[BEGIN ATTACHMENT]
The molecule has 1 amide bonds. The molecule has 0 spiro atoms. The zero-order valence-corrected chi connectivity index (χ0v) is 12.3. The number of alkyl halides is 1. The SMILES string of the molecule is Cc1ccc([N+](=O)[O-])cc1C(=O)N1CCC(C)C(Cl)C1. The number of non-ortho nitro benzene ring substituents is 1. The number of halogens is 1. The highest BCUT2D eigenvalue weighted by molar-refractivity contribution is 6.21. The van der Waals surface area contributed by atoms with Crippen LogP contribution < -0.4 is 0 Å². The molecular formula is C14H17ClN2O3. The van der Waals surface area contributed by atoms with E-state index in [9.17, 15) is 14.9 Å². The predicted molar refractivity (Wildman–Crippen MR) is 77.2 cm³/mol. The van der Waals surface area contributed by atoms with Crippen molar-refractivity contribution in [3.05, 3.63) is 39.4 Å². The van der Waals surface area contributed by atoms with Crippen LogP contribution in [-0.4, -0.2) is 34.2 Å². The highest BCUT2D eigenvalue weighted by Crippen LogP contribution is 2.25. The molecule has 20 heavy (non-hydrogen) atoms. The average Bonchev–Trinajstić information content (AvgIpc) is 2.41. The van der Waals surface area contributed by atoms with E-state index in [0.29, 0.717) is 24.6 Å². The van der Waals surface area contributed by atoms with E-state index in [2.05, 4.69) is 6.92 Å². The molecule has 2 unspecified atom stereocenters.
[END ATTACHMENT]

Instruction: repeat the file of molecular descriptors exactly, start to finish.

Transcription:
The molecule has 1 amide bonds. The molecule has 0 spiro atoms. The zero-order valence-corrected chi connectivity index (χ0v) is 12.3. The number of alkyl halides is 1. The SMILES string of the molecule is Cc1ccc([N+](=O)[O-])cc1C(=O)N1CCC(C)C(Cl)C1. The number of non-ortho nitro benzene ring substituents is 1. The number of halogens is 1. The highest BCUT2D eigenvalue weighted by molar-refractivity contribution is 6.21. The van der Waals surface area contributed by atoms with Crippen LogP contribution < -0.4 is 0 Å². The molecular formula is C14H17ClN2O3. The van der Waals surface area contributed by atoms with E-state index in [9.17, 15) is 14.9 Å². The predicted molar refractivity (Wildman–Crippen MR) is 77.2 cm³/mol. The van der Waals surface area contributed by atoms with Crippen molar-refractivity contribution in [3.05, 3.63) is 39.4 Å². The van der Waals surface area contributed by atoms with Crippen LogP contribution in [-0.4, -0.2) is 34.2 Å². The highest BCUT2D eigenvalue weighted by Crippen LogP contribution is 2.25. The molecule has 20 heavy (non-hydrogen) atoms. The average Bonchev–Trinajstić information content (AvgIpc) is 2.41. The van der Waals surface area contributed by atoms with E-state index in [0.29, 0.717) is 24.6 Å². The van der Waals surface area contributed by atoms with E-state index in [2.05, 4.69) is 6.92 Å². The molecule has 2 unspecified atom stereocenters.